Salia Koroma: On Love 2
In my previous post I noted that Salia uses love as a “gateway” theme in the song Mende Gendei. I went on to highlight the different aspects of love as seen through the eyes of the artist. Love has its highs, emotional and physical. Love is a refuge.
But Salia points out that the high and the low go together; love faces mortal threat on the inside, and the lovers need always to have their shields up in order to deflect the blows aimed at them; once the shade-giving tree is brought down, everyone is exposed to the harsh sun. Salia seems to be saying that the greatest threat to love isn’t the beloved’s waning interest. Rather, it’s the jealousy of others, those who aren’t necessarily over the moon about the lovers’ apparent happiness. Some of the envious are hard-pressed to hide their envy, hate even, for that’s what it ultimately is. Their scowling faces betray them only too well.
What I need to state now is that these reflections on love between a man and a woman is actually a global reflection on the relation between Salia Koroma the artist and his patrons. It’s especially about his relationship with P.C. Kposowa of Bumpeh Ngao(commonly refered to as Bumpeh Tabema, Bumpeh-on-the Tabe). Paramount Chief Kposowa had been more than a patron of the arts; in Salia’s telling, he was both a friend of, and confidant to, the Chief. A commoner like that, albeit a gifted one, wouldn’t necessarily be appreciated by other powerful people at the court. This council of chiefs mayn’t have looked favourably on this ‘foreigner;’ Mende, yes, but a stranger/commoner in their chiefdom anyway. When Gary Schulze (Music of the Mende of Sierra Leone, Smithsonian Folkways) saw Salia Koroma with what he believed was the musician’s own Landrover, wasn’t Salia using his patron’s vehicle? With the Chief’s passing, wasn’t Salia suddenly confronted with the hostility of the powerful, hostility he may have ignored while his patron was still alive? Wasn’t that the same situation at the other courts? In short, yes. Pettiness, envy and blind hate undermine every human relationship.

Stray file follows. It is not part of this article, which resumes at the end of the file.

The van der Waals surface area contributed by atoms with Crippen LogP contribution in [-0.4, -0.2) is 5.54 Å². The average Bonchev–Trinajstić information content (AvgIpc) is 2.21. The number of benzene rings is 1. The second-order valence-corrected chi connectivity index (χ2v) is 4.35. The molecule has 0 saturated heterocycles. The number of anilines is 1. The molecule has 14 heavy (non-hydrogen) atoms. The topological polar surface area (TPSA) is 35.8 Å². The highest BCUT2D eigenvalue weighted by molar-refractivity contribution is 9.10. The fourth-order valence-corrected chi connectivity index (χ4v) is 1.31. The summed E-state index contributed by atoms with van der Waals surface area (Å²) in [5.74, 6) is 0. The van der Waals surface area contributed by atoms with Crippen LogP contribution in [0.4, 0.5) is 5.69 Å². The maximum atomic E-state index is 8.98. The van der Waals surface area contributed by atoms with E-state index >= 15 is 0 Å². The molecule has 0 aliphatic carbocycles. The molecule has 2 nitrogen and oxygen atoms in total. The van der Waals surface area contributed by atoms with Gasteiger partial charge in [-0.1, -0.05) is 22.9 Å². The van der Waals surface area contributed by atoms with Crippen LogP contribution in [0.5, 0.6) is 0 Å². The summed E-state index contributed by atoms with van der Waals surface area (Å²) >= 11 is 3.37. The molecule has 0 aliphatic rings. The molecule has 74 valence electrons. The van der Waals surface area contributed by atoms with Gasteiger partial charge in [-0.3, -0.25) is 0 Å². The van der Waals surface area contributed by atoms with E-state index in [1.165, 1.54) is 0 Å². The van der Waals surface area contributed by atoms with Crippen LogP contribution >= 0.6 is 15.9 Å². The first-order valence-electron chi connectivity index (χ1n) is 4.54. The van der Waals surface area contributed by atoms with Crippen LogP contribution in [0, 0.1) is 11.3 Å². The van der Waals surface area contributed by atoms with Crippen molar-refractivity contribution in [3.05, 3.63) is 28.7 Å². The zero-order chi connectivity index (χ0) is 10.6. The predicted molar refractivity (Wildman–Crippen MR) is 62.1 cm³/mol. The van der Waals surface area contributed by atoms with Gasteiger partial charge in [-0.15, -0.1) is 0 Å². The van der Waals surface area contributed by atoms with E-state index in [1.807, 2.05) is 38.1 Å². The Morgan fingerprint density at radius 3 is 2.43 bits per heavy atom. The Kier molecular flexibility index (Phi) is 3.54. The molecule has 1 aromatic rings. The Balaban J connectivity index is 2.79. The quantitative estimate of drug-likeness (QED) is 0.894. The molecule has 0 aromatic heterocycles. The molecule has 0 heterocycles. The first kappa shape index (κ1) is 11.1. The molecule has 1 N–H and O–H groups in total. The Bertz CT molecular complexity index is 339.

Salia Koroma teaches us this lesson. He’s learnt that nothing lasts: not love, not friendship, not fame, not wealth. Everything passes. Pointing this out isn’t a jaded view of humanity. The third section of Mende Gendei (the second part in our ‘video’ montage, coming later) makes this all too clear.